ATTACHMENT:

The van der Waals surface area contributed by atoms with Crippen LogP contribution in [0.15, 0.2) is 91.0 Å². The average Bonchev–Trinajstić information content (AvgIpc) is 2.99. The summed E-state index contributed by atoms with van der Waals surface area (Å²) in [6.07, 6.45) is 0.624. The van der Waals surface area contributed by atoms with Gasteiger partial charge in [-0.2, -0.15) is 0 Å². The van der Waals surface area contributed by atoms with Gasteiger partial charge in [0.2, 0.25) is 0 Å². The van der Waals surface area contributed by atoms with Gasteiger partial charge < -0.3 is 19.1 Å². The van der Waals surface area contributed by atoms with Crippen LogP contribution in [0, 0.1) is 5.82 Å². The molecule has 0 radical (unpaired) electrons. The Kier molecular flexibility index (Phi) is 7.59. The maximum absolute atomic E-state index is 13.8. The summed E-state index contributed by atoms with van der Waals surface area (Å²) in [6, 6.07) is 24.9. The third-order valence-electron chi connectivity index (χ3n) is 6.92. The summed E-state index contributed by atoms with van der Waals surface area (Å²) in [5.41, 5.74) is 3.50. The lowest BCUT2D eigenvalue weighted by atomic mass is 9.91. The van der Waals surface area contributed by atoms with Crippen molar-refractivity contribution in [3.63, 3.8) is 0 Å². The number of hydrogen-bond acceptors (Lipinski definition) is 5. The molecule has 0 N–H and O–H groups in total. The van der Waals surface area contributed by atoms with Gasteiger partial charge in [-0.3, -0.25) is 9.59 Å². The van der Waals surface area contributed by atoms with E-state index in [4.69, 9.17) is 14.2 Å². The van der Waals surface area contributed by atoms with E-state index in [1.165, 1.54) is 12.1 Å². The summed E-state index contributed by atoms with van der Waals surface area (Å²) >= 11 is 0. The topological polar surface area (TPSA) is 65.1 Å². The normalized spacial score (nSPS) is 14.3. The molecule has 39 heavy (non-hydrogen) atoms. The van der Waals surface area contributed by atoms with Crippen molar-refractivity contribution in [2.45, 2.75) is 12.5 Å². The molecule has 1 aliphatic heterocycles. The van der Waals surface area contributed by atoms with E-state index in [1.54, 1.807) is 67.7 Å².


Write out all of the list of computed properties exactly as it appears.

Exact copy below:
The van der Waals surface area contributed by atoms with Crippen LogP contribution in [0.15, 0.2) is 91.0 Å². The average Bonchev–Trinajstić information content (AvgIpc) is 2.99. The summed E-state index contributed by atoms with van der Waals surface area (Å²) in [6.07, 6.45) is 0.624. The van der Waals surface area contributed by atoms with Gasteiger partial charge in [-0.2, -0.15) is 0 Å². The van der Waals surface area contributed by atoms with Gasteiger partial charge in [0.2, 0.25) is 0 Å². The van der Waals surface area contributed by atoms with Gasteiger partial charge < -0.3 is 19.1 Å². The van der Waals surface area contributed by atoms with Crippen LogP contribution in [0, 0.1) is 5.82 Å². The molecule has 0 radical (unpaired) electrons. The Kier molecular flexibility index (Phi) is 7.59. The maximum absolute atomic E-state index is 13.8. The summed E-state index contributed by atoms with van der Waals surface area (Å²) in [6, 6.07) is 24.9. The third-order valence-electron chi connectivity index (χ3n) is 6.92. The summed E-state index contributed by atoms with van der Waals surface area (Å²) in [5.41, 5.74) is 3.50. The lowest BCUT2D eigenvalue weighted by atomic mass is 9.91. The van der Waals surface area contributed by atoms with Crippen molar-refractivity contribution in [3.63, 3.8) is 0 Å². The number of hydrogen-bond acceptors (Lipinski definition) is 5. The molecule has 0 N–H and O–H groups in total. The van der Waals surface area contributed by atoms with Gasteiger partial charge in [-0.3, -0.25) is 9.59 Å². The van der Waals surface area contributed by atoms with E-state index in [4.69, 9.17) is 14.2 Å². The van der Waals surface area contributed by atoms with E-state index in [1.165, 1.54) is 12.1 Å². The summed E-state index contributed by atoms with van der Waals surface area (Å²) >= 11 is 0. The topological polar surface area (TPSA) is 65.1 Å². The normalized spacial score (nSPS) is 14.3. The molecule has 39 heavy (non-hydrogen) atoms. The van der Waals surface area contributed by atoms with Crippen molar-refractivity contribution in [2.45, 2.75) is 12.5 Å². The molecule has 1 aliphatic heterocycles. The van der Waals surface area contributed by atoms with E-state index in [1.54, 1.807) is 67.7 Å².